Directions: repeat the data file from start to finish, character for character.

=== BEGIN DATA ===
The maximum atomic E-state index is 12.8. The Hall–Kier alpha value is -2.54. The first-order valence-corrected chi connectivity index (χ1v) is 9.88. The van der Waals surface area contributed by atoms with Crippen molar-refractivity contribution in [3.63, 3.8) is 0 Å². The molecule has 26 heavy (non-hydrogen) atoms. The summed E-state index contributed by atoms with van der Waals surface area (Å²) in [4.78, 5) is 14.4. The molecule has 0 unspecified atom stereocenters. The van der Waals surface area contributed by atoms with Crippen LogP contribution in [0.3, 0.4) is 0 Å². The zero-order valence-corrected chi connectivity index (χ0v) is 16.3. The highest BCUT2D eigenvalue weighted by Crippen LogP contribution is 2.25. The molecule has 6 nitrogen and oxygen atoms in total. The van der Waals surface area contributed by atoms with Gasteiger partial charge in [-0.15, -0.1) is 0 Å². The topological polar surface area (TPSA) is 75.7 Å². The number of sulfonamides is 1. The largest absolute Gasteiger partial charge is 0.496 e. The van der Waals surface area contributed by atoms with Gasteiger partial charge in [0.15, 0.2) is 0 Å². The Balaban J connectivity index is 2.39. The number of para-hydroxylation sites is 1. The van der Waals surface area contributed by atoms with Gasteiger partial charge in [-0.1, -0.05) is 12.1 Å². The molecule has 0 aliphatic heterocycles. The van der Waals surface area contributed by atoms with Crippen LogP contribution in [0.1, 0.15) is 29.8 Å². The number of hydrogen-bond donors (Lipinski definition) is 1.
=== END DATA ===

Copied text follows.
The maximum atomic E-state index is 12.8. The Hall–Kier alpha value is -2.54. The first-order valence-corrected chi connectivity index (χ1v) is 9.88. The van der Waals surface area contributed by atoms with Crippen molar-refractivity contribution in [3.63, 3.8) is 0 Å². The molecule has 26 heavy (non-hydrogen) atoms. The summed E-state index contributed by atoms with van der Waals surface area (Å²) in [4.78, 5) is 14.4. The molecule has 0 unspecified atom stereocenters. The van der Waals surface area contributed by atoms with Crippen LogP contribution in [0.3, 0.4) is 0 Å². The zero-order valence-corrected chi connectivity index (χ0v) is 16.3. The highest BCUT2D eigenvalue weighted by Crippen LogP contribution is 2.25. The molecule has 6 nitrogen and oxygen atoms in total. The van der Waals surface area contributed by atoms with Gasteiger partial charge in [-0.15, -0.1) is 0 Å². The topological polar surface area (TPSA) is 75.7 Å². The number of sulfonamides is 1. The largest absolute Gasteiger partial charge is 0.496 e. The van der Waals surface area contributed by atoms with Gasteiger partial charge in [0.15, 0.2) is 0 Å². The Balaban J connectivity index is 2.39. The number of para-hydroxylation sites is 1. The van der Waals surface area contributed by atoms with Gasteiger partial charge in [-0.1, -0.05) is 12.1 Å². The molecule has 0 aliphatic heterocycles. The van der Waals surface area contributed by atoms with Crippen LogP contribution in [0.1, 0.15) is 29.8 Å². The number of hydrogen-bond donors (Lipinski definition) is 1.